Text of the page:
When the Buffalo Sabres came to town on April 15th, they were facing a team on a roll.  The Caps were on a three-game winning streak in which they outscored opponents, 18-5.  Conor Sheary was a big part of that, going 3-2-5, plus-2, in those three games.  The Sabres were 1-2-1 in four games leading up to the contest and had an overall record of 10-25-7.  On paper, this should have been no contest.  It wasn’t, just not in the way Caps fans might have hoped.  After a 1-1 first period, Buffalo scored early in the second, added a shorthanded goal, and after the Caps drew back within a goal took another two-goal lead late in the period.  And empty netter in the third period capped a 5-2 Sabres win, a game Conor Sheary might want to toss in the dumpster.  In 13:48 of ice time, he recorded one shot on goal, a pair of missed shots, and did not post a mark in any other statistical category.  He was on ice, though, for three goals scored by the Sabres and finished with a season-worst minus-3.  It was a bit of a shock to the system for Sheary, this being the first game of a 13-games stretch to finish the regular season in which he was 3-0-3, minus-3 (one of the goals being the game-winner referenced above).

Postseason… Sheary’s postseason did not match his regular season.  In the five-game opening round loss to Boston he was 1-0-1, minus-4, and he was on ice for five even strength goals against, tied for most on the team.  If the Caps needed support from the bottom-six forwards, they could have used more from Sheary, but he was not alone in his struggles in this series.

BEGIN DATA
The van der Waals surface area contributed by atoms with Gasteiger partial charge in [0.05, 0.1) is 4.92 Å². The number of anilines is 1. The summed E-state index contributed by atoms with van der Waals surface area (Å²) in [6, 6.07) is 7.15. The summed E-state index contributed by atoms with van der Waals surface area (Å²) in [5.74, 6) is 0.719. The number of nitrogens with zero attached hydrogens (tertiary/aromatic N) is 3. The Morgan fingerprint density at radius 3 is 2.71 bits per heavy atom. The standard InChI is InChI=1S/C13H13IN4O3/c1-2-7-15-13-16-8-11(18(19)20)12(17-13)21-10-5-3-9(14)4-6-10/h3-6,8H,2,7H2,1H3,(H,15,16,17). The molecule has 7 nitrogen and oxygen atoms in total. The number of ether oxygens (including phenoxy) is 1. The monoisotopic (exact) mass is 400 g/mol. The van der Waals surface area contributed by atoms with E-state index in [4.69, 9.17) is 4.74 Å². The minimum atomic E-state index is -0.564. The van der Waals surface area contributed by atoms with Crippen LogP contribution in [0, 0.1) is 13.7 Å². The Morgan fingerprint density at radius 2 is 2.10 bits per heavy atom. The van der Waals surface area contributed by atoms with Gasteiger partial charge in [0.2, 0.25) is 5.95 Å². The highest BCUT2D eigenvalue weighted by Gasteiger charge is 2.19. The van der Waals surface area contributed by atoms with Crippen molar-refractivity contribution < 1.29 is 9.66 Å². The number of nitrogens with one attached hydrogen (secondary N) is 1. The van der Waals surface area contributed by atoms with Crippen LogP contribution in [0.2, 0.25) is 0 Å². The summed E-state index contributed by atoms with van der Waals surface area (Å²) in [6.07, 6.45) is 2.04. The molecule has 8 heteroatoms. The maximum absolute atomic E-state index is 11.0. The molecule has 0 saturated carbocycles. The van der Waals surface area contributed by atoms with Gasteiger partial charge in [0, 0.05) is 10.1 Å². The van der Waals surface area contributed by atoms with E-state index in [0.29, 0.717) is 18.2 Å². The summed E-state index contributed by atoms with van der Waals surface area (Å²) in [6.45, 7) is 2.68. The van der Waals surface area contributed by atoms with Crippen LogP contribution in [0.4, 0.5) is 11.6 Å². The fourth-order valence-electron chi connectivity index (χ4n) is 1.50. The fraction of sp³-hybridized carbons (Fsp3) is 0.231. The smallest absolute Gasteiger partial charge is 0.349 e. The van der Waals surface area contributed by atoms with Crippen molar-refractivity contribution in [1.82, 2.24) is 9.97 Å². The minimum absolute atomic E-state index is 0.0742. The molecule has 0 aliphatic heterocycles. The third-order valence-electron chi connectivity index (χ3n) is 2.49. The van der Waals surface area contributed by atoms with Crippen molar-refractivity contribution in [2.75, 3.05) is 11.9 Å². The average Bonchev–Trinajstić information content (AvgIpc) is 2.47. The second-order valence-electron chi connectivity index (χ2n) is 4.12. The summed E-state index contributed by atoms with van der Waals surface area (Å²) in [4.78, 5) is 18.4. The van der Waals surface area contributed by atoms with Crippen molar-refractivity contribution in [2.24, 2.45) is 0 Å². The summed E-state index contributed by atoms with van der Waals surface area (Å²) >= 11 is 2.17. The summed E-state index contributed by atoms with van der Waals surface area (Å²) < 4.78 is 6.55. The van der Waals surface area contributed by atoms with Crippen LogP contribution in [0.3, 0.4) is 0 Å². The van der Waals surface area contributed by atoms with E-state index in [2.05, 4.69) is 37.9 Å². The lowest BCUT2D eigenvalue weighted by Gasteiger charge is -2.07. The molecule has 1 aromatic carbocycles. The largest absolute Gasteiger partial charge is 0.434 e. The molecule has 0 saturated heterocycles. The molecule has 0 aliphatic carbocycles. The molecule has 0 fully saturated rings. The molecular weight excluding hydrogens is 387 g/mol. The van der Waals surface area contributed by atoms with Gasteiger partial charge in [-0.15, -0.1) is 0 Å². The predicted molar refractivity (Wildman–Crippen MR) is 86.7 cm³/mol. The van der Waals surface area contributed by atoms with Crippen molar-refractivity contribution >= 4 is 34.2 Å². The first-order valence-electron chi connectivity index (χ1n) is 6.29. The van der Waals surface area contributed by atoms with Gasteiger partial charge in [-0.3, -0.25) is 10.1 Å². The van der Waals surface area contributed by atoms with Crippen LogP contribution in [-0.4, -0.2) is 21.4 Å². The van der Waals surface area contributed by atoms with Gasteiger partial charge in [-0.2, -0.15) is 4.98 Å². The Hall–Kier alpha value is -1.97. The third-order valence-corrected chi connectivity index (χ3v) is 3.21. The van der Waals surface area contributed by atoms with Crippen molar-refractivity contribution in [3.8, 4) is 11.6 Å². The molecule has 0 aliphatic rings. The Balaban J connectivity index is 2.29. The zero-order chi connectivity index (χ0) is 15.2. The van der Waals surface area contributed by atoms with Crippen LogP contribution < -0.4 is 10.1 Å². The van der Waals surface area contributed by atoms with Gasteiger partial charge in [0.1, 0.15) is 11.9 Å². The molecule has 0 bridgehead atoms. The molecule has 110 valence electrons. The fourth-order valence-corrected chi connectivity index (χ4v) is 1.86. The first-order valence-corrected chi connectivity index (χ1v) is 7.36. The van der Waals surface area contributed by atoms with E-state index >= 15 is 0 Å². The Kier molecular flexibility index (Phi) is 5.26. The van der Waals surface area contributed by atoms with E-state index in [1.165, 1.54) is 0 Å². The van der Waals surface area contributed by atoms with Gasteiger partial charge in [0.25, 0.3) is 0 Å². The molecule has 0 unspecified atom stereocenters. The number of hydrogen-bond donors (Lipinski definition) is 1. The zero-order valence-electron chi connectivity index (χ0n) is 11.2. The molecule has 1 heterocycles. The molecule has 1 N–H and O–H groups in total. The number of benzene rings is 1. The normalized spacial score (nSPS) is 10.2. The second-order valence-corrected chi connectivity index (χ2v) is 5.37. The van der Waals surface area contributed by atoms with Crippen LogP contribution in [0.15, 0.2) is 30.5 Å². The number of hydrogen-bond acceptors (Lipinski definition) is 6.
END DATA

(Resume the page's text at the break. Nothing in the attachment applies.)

Looking ahead… Sheary’s performance in the regular season warranted a reward, and he was extended in April with a two-year/$3.0 million deal.  He earned a place as a fixture on the bottom six, but he also displayed some ability to step up into a more responsible scoring role.  Having a season in Washington under his belt and a commitment from the team for two more years could provide the stability that allows him to focus even more on his on-ice performance.  In that respect, it will be interesting to see if he can improve on what was a pleasant surprise of a season.

In the end…

No one thinks of Conor Sheary as an elite offensive threat, but by the same token he seems to be underrated as an offensive performer.  It might be said of him that he fills the cracks that occur from time to time.  With the Caps being a team that might experience some significant roster movement in this off-season, having him play a steady role could help provide the kind of stability the Caps need going into next season.  He has spent a career “try, trying again;” and now it is time for him to fulfill his role on a consistent basis.

Grade: B+